Unions in the Trump era

trump_right_to_work_0The 2016 Election brought more changes and surprises than any election in recent memory, filled with events from electoral meddling by foreign entities, scandals, and mudslinging, to the bombastic style of Donald Trump. While the election is over and Trump has been inaugurated as President, many people have been examining the future of labor under a Donald Trump presidency. Many believe that the future looks pretty grim for the labor movement in an era dominated by a Republican president and a Republican majority Congress.

It is no secret that traditionally, the biggest advocates for Labor unions and the working class have tended to reside in the Democratic party. However, the Democrats also have not always been labor’s greatest ally either. In 1976, Unions backed Jimmy Carter for President. Carter and the Democratic Congress deregulated a number of industries, including trucking, airlines, and railroads, as well as passed bankruptcy guidelines that allowed breaking of union contracts and pension obligations. In 1992, Bill Clinton backed the NAFTA trade deal, which led to outsourcing many manufacturing jobs union workers had depended on. And then, under President Obama, Democrats bailed out Wall Street banks and the auto industry under the premise of saving jobs when millions were fired and millions more lost their homes. To top it off, Obama has also pushed for the TPP (Trans- Pacific Patrnership) trade deal that could lead to still more outsourcing.

By the same token, a number of proposals Trump is considering are worrisome to workers’ rights, collective bargaining, and fair wages. Not the least of these could include Right-To-Work legislation on a nationwide level. There are multiple studies showing that wages in right-to-work states can be as much as 3.2% lower. This equates to $1,550 in lost wages and benefits per worker per year. This hurts union abilities to bargain for higher wages and benefits in many places. Already lawmakers are considering anti-union legislation in Kentucky, with proposals also likely in New Hampshire and Missouri. Trump has also critiqued efforts to raise the minimum wage, and nominated anti-labor corporate CEO Andrew Puzder to run the Department of Labor. The Republican party platform also states a desire “to attack the use of the Fair Labor Standard Act to protect workers; rips the use of Project Labor Agreements to raise wages and improve working conditions; and proposes to gut the 85-year-old Davis-Bacon Act, which guarantees ‘prevailing wage’ pay for workers on federal projects”.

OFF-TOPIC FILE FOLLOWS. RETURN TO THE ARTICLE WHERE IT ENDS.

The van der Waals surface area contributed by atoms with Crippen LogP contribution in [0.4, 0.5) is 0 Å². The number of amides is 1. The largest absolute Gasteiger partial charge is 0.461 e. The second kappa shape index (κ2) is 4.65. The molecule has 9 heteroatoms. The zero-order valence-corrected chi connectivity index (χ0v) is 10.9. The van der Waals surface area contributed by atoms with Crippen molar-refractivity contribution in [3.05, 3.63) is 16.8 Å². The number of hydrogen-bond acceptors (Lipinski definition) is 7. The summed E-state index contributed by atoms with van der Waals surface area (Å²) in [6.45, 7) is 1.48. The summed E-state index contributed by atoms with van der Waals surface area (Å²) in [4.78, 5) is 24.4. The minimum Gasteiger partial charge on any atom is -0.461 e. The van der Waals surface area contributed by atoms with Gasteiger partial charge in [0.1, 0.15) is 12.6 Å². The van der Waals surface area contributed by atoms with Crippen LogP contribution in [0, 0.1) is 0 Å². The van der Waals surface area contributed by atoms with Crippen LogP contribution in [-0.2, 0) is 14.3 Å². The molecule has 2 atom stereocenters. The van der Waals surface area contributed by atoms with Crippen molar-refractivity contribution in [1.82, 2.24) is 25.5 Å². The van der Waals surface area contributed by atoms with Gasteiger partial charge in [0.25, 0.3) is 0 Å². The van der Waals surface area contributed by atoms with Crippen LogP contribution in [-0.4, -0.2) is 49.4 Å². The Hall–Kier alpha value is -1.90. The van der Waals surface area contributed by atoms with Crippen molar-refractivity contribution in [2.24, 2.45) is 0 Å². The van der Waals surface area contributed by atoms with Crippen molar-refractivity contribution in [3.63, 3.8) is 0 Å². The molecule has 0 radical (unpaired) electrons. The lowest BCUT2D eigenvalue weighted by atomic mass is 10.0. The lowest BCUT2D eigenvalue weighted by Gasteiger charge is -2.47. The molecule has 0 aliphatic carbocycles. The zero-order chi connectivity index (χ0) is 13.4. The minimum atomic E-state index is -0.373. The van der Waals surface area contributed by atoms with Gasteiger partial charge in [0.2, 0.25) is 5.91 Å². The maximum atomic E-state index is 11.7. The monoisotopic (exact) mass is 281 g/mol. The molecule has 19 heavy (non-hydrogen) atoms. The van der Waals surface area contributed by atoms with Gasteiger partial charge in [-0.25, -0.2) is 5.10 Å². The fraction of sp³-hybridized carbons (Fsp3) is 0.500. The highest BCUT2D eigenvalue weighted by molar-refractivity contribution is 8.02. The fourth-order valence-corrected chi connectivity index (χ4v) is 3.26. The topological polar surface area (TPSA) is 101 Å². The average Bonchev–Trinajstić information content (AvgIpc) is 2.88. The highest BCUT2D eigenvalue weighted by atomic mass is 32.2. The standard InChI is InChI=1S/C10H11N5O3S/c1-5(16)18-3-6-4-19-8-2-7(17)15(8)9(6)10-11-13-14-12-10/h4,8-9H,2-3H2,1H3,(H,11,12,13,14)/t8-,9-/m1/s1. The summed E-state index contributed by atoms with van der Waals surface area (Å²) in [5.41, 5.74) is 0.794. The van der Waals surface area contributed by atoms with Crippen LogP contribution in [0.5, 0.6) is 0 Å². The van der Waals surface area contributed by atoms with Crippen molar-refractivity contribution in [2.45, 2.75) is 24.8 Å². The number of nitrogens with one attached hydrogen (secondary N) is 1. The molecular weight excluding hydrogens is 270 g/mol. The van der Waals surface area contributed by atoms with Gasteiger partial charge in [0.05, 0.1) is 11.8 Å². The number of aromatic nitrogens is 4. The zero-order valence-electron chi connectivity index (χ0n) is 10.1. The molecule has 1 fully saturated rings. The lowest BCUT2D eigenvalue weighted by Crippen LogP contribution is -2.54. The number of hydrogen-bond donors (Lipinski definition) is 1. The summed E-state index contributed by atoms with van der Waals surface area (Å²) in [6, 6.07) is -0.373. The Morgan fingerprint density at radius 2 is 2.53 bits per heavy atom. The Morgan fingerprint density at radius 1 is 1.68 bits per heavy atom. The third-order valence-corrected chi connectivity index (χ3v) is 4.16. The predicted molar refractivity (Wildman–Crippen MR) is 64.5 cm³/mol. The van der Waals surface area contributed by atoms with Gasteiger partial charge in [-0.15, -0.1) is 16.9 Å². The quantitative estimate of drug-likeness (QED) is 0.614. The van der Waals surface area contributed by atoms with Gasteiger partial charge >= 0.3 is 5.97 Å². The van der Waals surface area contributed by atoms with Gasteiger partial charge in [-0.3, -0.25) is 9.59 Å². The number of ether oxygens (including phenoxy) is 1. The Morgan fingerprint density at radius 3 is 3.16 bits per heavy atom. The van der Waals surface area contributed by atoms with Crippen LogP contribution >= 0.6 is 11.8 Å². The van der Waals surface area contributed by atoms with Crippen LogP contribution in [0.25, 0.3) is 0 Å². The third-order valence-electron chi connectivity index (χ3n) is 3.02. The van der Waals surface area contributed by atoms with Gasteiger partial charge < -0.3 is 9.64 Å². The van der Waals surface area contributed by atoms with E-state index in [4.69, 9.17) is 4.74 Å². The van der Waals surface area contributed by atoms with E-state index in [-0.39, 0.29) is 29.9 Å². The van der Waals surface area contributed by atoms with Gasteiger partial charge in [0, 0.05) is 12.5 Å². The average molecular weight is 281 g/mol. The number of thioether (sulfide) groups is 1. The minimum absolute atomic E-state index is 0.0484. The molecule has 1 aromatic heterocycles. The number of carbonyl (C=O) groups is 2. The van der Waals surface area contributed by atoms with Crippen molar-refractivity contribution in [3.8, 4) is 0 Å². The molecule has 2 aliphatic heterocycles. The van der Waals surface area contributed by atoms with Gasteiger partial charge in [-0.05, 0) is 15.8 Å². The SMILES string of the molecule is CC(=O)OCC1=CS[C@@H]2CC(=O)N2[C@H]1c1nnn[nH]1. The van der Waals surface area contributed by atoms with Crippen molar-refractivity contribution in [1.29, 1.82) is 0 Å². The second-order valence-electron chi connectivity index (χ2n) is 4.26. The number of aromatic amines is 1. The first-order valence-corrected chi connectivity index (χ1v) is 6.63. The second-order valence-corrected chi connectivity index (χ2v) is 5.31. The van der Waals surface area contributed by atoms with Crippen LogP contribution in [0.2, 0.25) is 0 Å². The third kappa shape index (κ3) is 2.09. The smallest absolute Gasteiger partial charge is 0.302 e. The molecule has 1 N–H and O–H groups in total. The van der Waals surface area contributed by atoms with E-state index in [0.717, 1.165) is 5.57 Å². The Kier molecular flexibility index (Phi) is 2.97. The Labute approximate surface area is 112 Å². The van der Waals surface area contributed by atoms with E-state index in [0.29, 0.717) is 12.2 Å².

The news is not all bad, however. The AFL-CIO has recently floated a proposal to renegotiate NAFTA, protect worker’s rights, and ensure fair wages be passed on to workers. The deal will potentially bring about better relations with Canada and Mexico, but will also keep more good paying jobs in the US. Whether or not such legislation can pass in a volatile political environment is anyone’s guess.

Making labor unions a force to be reckoned with again will not come from either of the two major parties. It must come from within, and be composed of individuals prepared to sacrifice and make a case for better wages and benefits rather than stagnation despite increased productivity. It must be a movement that unites all, Conservative and Liberal, forward to success and innovation in a prosperous economy. The ascent of Trumpism, while it looks grim on the exterior, may in fact, be our greatest boon. For, it will allow us a real opportunity to restructure the labor movement, re-assess our path, bring it back to the people in a grassroots fashion, and push back from the difficulties that are certain to ensue from a Trump administration. We will need a new labor movement much in the spirit of our forebears from a century ago.

Read more about this topic at : http://www.commondreams.org/views/2017/01/03/unions-trump-era